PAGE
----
Bangko Sentral ng Pilipinas (BSP) Governor Benjamin E. Diokno said they will consider the possibility of further relaxing and reducing the minimum liquidity ratio (MLR) of thrift banks from the current 16 percent.
“We will reassess this level based on prevailing market conditions as well as capacity of thrift banks to effectively manage the liquidity risk exposures,” said Diokno during the Chamber of Thrift Banks’ (CTB) Tuesday webinar convention.
Diokno has assured thrift bank players that as chairman of the Monetary Board, they will “revisit the current policy towards more relaxation.”
CTB members have requested the BSP to review the MLR anew either by lowering the MLR or extending the current level beyond 2020 because even at 16 percent, in order to comply with the liquidity requirement, thrift banks’ loanable funds are held in low-yielding and more risky government securities. As such, these banks are exposed to interest rate risk.
It was in April this year that BSP reduced the MLR from 20 percent to 16 percent of not just thrift banks, but also of rural and cooperative banks as part of relief package to help banks cope with the pandemic.
The 16 percent MLR which is a liquidity buffer will stay until December 31, 2020 and then it will revert back to 20 percent. Liquidity buffers or liquid assets are used in periods of stress by stand-alone thrift banks, rural banks, and cooperative banks.
The small banks have different minimum liquidity rules depending on whether they are subsidiaries of universal/commercial banks or not.
Diokno has noted that the thrift banking industry “remains highly liquid” since more than a quarter of the industry resources are kept as cash or financial assets with the liquid assets-to-deposits ratio improved to 30.9 percent as of end-June 2020 from 24.9 percent a year ago, he said.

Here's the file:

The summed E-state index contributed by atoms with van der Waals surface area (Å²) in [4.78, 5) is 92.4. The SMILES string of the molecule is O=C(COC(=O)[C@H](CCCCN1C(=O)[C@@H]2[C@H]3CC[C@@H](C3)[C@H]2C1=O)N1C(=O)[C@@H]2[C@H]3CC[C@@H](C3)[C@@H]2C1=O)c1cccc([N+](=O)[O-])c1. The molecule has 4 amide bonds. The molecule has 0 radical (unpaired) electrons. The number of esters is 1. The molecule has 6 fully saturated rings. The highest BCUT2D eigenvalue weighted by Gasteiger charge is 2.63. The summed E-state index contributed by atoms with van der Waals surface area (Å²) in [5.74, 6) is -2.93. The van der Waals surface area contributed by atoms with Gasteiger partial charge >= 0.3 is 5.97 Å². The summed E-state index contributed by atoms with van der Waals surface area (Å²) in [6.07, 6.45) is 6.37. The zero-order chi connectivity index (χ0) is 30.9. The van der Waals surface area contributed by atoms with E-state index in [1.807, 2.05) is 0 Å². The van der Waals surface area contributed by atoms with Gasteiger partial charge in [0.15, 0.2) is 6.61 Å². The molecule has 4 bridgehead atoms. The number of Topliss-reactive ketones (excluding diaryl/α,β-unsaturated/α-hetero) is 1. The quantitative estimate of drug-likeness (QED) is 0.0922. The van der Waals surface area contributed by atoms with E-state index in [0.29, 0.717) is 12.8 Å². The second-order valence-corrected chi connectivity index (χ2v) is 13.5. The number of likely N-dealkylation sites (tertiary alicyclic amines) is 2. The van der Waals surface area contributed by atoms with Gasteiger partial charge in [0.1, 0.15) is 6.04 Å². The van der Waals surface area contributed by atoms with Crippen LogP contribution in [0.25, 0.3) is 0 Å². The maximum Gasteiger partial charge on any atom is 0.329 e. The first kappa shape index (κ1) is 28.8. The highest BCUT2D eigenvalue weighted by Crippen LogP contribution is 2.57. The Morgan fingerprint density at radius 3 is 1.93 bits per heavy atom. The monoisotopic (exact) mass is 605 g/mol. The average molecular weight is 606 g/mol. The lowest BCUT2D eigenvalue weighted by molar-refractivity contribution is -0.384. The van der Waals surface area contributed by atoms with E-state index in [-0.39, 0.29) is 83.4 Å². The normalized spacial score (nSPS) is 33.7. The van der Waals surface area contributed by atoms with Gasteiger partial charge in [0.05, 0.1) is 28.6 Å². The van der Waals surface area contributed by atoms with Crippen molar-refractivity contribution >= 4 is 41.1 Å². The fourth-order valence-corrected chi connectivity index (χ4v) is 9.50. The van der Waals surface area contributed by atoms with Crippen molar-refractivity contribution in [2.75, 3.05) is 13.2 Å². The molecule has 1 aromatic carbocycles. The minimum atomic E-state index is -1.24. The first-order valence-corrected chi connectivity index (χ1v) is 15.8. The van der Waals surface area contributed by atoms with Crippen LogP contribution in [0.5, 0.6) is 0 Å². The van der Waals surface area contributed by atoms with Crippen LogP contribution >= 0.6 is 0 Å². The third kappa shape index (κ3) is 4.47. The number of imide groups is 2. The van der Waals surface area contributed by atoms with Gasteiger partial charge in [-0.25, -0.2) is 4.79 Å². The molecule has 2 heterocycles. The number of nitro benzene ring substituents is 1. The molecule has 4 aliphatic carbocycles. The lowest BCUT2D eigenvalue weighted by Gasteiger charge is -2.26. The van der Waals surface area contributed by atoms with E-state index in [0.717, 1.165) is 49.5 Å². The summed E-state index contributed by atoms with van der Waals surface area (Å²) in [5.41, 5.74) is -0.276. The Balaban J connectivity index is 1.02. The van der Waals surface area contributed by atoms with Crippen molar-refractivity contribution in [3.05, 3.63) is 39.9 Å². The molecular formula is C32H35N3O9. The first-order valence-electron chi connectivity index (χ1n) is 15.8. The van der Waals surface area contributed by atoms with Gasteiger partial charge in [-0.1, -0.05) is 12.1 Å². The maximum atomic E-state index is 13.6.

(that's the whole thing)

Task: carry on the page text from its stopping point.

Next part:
During the CTB webinar, Diokno also said that thrift banks continue to do well even in the midst of the public health crisis, and emphasized the sector’s “sustained stability, resilience, and commitment to support our economic recovery and inclusive growth agenda” with resources of P1.1 trillion as of end-June from P566.4 billion nine years ago. “Deposit liabilities and owners’ funds continue to finance asset growth, highly indicative of the public’s continued trust and confidence in the thrift banking industry,” he added.
Diokno noted thrift banks’ continued support of the micro, small and medium enterprises (MSMEs), real estate development and consumer financing. Some P72.3 billion of loans to MSMEs as of end-June have been released, while P251.2 billion and P302.2 billion were loaned to real estate and consumer finance sectors in the same period.
As part of compliance to reserve requirement ratio which considers loan to MSMEs as such, thrift banks have so far released P80 billion to MSMEs. These were used as alternative compliance of thrift banks with the reserve requirements as of end-September, said Diokno.
Diokno said for future talks and ventures, the BSP is planning to discuss with CTB for documents standardization to streamline some loans, citing the success of the uniform loan and mortgage agreement which started in 2018. “The BSP plans to engage it further for a dialogue on the possible standardization of documentary requirements for small and medium enterprise loans,” he said.
Diokno said thrift banks can also explore further the transformation towards “cloud-based” banking since there are now 20 financial institutions hosting their core banking solutions in the cloud.
“However, there has been an uneven take up of cloud banking among the industry as rural banks represent a disproportionately larger share of cloud adopters. This is something that we hope to understand more through discussions with the industry,” said Diokno.
The COVID-19 pandemic has accelerated the need for digital banking and cloud based technology is part of it.
“For thrift banks, this should mean two things. First, shifting to the cloud must be seen as an opportunity, as even rural banks have maximized the benefits of scalability of financial services, from mobile and electronic banking to near field communication (NFC) payments,” explained Diokno.
“Second, thrift banks must embrace the change of mindset from a ‘brick and mortar’ thinking to embracing the promise of digital transformation in providing crucial banking services to its clients. Moreover, smaller thrift banks can take advantage of these available digital technology to lower operational costs. The opportunities are limitless, but risks, business synergies and contribution to growth have to be carefully considered,” he added.